Welcome back to another edition of The Rimfire Report. In this series we discuss, explore and review various aspects of the rimfire world. Today we’ll discuss the concept of reloading 22LR. With the recent happenings across the globe I have been putting a lot of thought into modern conveniences and how easily they can disappear. For now, I’d imagine most of us have a pretty healthy supply of rimfire ammunition to feed our guns. However, what if those lines of supply cut off? Would there be a way to reload 22LR for survival purposes?
The Rimfire Report: Reloading 22LR During the Apocalypse
DISCLAIMER: Neither I or The Firearm Blog are suggesting you do any of this. Reloading is dangerous and requires training and experience to do safely. This article is merely an exercise in the hypothetical and does not substitute actual reloading supplies and equipment. Do not try this at home.
Yes, Reloading 22LR is possible
Most people will dismiss 22LR as a reloadable cartridge altogether. However, this is not the case. There have been 22LR reloading kits out there for a long time but to most people’s credit, reloading 22LR is insanely impractical for all but the most dedicated of hand loaders. That sentiment applies even more so here. Doing this will not be cheaper, less time consuming or better performing than factory-produced 22LR.
One major limitation is that 22LR cases deform upon firing. The dented portion of the rim becomes a permanent dead spot where primer material cannot be ignited and thus careful consideration will need to be taken when loading the firearm with reloaded ammo.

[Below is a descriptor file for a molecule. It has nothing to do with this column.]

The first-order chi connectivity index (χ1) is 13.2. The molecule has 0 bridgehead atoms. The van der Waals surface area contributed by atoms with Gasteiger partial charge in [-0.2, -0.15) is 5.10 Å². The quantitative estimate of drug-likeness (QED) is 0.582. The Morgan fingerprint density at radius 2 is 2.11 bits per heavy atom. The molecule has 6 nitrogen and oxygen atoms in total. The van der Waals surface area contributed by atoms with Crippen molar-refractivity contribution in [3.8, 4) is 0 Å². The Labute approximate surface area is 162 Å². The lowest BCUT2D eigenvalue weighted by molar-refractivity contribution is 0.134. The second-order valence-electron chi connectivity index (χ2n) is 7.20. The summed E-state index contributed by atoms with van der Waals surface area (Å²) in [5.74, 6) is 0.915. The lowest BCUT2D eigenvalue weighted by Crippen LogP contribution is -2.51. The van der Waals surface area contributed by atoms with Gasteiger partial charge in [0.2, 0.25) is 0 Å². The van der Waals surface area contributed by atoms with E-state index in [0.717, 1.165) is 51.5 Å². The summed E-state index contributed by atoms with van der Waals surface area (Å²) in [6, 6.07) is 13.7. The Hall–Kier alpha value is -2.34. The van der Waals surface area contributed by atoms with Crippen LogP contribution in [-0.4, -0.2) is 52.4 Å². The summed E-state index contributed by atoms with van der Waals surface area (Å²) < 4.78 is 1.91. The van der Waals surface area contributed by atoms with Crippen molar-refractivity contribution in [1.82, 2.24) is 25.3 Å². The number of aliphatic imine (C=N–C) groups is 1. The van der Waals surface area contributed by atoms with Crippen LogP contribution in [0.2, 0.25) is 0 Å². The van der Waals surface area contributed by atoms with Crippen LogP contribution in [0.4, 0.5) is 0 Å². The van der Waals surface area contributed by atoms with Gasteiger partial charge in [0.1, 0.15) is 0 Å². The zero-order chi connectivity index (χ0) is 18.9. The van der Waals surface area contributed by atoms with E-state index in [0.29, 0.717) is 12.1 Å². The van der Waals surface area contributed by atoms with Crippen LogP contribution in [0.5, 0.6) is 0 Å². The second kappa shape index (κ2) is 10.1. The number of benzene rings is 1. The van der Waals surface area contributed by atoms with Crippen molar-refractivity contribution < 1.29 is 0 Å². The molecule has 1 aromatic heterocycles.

However, despite its many disadvantages, you could be faced with this situation and my thought was that it should be possible to reload 22LR at home using only a couple of common household items and some ground-up matchstick heads.
Preparing the cases
Like any reloading process, you’ll first need to make sure that your cases are cleaned from any carbon that may interfere with the primer material seating in the rim of the cartridge. I find that using a fine pick to scrape the bottom of the case and inside the rim works well. Getting into the rim to scrape out the old burnt primer material will increase the reliability of your remanufactured ammunition.
If you have a rotary or corncob media tumbler you can use those to clean the brass. If you’re in apocalypse mode and electricity is not available you can use water, salt, and dish soap to accomplish a thorough cleaning. After cleaning be sure to inspect each of the cases inside to be sure there is no leftover cleaning media or water left inside. After cleaning your cases should be ready to accept your homemade priming compound.
Home Made Rimfire Primer Compound
There are several commercially available rimfire primer compounds that work very well. There are also a number of alternative solutions that can usually be made at home with no specialized equipment. The most common method I’ve seen is ground up Strike Anywhere matchstick heads. I have also seen caps (from toy cap guns), and poppers commonly found at fireworks stands.